Highly protein-bound drugs (such as diazepam, diazoxide, lidocaine): interference with binding of these drugs

Warfarin: decreased prothrombin time

Drug-diagnostic tests. Albumin, apolipoprotein B, calcium, fibrinogen, inorganic phosphate, low-density lipoproteins, platelets, protein, total cholesterol: decreased levels

Apolipoprotein A1; corticosteroid-binding, sex steroid-binding, and thyroid-binding globulin: increased levels

Patient monitoring

Watch for thromboembolic events, especially during first 4 months of therapy.

• Stay alert for other adverse effects, particularly leg cramps, other musculoskeletal complaints, and respiratory disorders.

• Assess bone mineral density test results.

• Monitor for unexplained vaginal bleeding.

Patient teaching

• Tell patient she may take with or without food.

• Instruct patient to read package insert before starting drug and then periodically.

Teach patient to recognize and immediately report symptoms of blood clots.

• Instruct patient to stop taking drug 3 days before anticipated period of prolonged immobility, and to restart it only after she regains normal mobility.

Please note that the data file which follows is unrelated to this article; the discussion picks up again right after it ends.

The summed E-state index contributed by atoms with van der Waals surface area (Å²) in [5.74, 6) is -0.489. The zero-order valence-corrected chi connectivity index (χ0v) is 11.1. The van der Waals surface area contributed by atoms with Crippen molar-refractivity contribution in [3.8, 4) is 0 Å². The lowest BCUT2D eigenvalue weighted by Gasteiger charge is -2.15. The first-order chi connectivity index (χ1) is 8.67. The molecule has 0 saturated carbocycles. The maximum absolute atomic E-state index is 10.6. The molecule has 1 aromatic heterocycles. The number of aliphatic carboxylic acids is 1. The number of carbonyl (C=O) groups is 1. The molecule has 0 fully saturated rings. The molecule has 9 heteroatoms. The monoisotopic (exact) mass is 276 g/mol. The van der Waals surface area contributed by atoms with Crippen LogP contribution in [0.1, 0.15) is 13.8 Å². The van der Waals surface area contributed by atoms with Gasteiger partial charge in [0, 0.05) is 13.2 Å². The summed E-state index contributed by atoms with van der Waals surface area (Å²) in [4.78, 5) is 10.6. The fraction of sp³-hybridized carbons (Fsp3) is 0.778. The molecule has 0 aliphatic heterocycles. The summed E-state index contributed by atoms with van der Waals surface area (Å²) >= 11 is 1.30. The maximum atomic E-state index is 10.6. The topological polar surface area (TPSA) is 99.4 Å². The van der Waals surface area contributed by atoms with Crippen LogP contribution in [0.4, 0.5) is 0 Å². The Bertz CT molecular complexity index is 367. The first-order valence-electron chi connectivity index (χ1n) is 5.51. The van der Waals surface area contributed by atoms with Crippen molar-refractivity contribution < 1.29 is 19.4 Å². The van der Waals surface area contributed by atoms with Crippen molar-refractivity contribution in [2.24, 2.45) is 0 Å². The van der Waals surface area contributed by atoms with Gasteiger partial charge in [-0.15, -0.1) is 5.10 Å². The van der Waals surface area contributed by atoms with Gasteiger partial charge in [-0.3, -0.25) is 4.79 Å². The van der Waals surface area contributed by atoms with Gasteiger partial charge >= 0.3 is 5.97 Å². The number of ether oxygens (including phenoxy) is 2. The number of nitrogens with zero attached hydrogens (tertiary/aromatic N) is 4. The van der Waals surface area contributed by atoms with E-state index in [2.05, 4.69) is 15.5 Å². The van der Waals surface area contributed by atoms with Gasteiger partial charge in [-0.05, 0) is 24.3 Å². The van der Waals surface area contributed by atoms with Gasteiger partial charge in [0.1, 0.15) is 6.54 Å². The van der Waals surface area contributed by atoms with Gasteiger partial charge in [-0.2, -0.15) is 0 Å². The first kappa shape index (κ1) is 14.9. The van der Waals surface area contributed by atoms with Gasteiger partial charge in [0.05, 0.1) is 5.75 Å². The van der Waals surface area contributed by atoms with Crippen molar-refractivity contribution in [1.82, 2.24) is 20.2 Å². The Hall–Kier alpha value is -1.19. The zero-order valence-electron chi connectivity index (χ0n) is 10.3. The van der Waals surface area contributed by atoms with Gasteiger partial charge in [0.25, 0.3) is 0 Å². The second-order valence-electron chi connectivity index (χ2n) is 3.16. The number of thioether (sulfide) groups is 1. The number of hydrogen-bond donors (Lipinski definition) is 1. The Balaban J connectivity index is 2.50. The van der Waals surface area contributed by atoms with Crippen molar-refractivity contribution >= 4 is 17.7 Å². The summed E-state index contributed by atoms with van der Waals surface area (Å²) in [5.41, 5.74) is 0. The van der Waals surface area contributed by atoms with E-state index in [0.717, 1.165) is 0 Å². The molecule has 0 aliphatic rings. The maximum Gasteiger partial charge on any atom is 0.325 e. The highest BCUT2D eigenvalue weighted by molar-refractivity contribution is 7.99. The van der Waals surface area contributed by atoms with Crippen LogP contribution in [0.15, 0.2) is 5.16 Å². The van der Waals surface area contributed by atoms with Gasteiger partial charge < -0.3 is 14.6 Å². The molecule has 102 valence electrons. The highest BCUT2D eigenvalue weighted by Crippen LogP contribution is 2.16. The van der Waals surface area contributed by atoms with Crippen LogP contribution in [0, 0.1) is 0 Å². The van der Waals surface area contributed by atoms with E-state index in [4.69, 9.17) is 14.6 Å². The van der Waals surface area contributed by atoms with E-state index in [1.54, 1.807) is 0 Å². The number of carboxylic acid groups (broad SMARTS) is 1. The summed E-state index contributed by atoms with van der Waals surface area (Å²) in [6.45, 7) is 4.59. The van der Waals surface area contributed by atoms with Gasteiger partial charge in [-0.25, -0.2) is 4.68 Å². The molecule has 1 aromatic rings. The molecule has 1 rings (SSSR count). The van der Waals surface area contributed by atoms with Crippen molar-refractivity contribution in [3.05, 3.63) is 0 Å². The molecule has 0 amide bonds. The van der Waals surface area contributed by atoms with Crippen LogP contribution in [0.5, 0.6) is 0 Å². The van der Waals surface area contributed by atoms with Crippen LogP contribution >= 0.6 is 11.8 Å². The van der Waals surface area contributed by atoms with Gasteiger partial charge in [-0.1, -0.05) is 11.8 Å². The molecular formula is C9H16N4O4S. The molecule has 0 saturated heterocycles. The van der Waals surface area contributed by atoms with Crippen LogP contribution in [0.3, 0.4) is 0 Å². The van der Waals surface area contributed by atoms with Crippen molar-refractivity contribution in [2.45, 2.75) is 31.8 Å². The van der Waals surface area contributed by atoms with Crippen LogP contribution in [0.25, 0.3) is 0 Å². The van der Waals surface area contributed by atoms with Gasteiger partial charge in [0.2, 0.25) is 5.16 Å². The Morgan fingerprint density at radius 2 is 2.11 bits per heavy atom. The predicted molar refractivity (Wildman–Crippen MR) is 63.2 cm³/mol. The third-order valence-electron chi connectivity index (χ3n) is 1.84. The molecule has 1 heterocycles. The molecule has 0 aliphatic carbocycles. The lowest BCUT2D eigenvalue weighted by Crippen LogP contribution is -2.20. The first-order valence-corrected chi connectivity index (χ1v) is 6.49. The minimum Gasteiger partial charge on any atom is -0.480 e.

• Tell patient that drug may cause hot flashes, but that these are normal effects.

• Advise patient to report unexplained vaginal bleeding or leg cramps.

• As appropriate, review all other significant and life-threatening adverse reactions and interactions, especially those related to the drugs and tests mentioned above.

McGraw-Hill Nurse's Drug Handbook, 7th Ed. Copyright © 2013 by The McGraw-Hill Companies, Inc. All rights reserved


A selective estrogen receptor modulator (SERM) that has estrogen-agonistic effects on bone and lipid metabolism but estrogen-antagonistic effects on breast and uterus; used in the prophylaxis of osteoporosis after menopause.